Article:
Mindfulness meditation

The UBC community offers a number of opportunities to learn mindfulness and practice meditation, including on-campus meditation groups, and webinars.

Ways to learn more about mindfulness

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Introduction to Mindfulness

If you would like to get started with meditation, why not try our Introduction to Meditation course on the Workplace Learning Ecosystem? 

The purpose of this course is to introduce the concept of mindfulness and to provide opportunities and options to try out different mindful practices. We hope it serves as an entry point to a mindful practice that is right for you.

Two people meditating

Take a moment to make your Mondays more mindful

Join Aisha Tejani for a 20-minute, virtual mindfulness session every Monday until June 3

Taking place from 9:30-9:50 am, join Aisha and an engaged community to build connections, increase focus, and embed a structured mindfulness break into your day. These sessions are open to all faculty and staff at UBC.

Benefits of mindfulness

Mindfulness has been shown to help manage our attention and focus our minds with intention. Mindfulness allows us to be present and productive in the here and now. It can also enable us to be more aware of our emotions and to approach people, situations and life in a non-judgmental way. Some of the physical and mental health benefits of mindfulness include:

  • Improved overall health and wellbeing
  • Improved sleep
  • Reduced chronic pain
  • Lower blood pressure
  • Increased sense of joy and contentment
  • Reduced and lessened symptoms of depression
  • Reduced substance abuse
  • Reduced stress and anxiety

Learning to be mindful has many benefits at work, including decreases in stress levels and improvements in:

  • Job performance
  • Problem-solving and conflict resolution
  • Job satisfaction
  • Work-life integration
  • Focus and concentration
  • Ethical decision-making
  • Creativity, innovation and collaboration

Benefits of meditation

Meditation can be both spiritual and secular and typically involves dedicating time to being still and quiet. It can take many different forms and might involve breathing exercises, music, a chant or a mantra.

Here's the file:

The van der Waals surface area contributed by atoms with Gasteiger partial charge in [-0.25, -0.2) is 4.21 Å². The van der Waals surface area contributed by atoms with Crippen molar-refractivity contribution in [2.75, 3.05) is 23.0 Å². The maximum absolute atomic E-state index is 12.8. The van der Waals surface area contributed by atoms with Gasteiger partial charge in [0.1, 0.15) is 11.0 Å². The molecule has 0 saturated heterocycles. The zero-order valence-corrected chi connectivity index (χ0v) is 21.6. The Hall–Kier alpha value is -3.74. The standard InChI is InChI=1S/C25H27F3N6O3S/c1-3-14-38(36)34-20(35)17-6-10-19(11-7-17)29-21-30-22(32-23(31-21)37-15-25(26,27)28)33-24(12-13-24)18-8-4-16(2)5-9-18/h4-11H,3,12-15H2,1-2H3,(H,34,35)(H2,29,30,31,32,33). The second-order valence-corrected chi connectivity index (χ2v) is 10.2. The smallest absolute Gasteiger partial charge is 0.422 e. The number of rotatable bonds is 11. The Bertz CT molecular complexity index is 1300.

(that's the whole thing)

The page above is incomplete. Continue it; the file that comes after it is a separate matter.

Meditation involves a number of the same elements as mindfulness; however, mindfulness can be practiced anywhere and anytime, meditation includes setting aside a specific time and place to focus attention and concentration inwards.

Meditation impacts the body in a way that is opposite to stress, restoring a state of calm and helping the body repair from the damage of stress.

Practicing meditation can result in increases in:

  • Self-management skills
  • Positive personal relationships
  • Positive state of mind
  • Perceived work environment atmosphere

and decreases in:

  • Psychological stress
  • Blood pressure
  • Physiological response
  • Stress response

Stay informed

To stay informed and up to date on all of the health and wellbeing offerings for UBC faculty and staff, sign up for the Healthy UBC Monthly Newsletter. If you have any questions about mindfulness at UBC, contact the Workplace Wellbeing Associate EFAP at efap.info@ubc.ca

Health & Wellbeing Disclaimer

The wellbeing information on this website is provided as information only and should not serve as a substitute for the consultation, diagnosis, or treatment from qualified physicians, mental health care providers, or other health care providers. External resources have been carefully selected but are not produced by UBC and UBC is not responsible for the content nor does UBC endorse products or services mentioned on these sites. Suggested links and resources are intended to educate but not to replace UBC policies, procedures or advice from health professionals.

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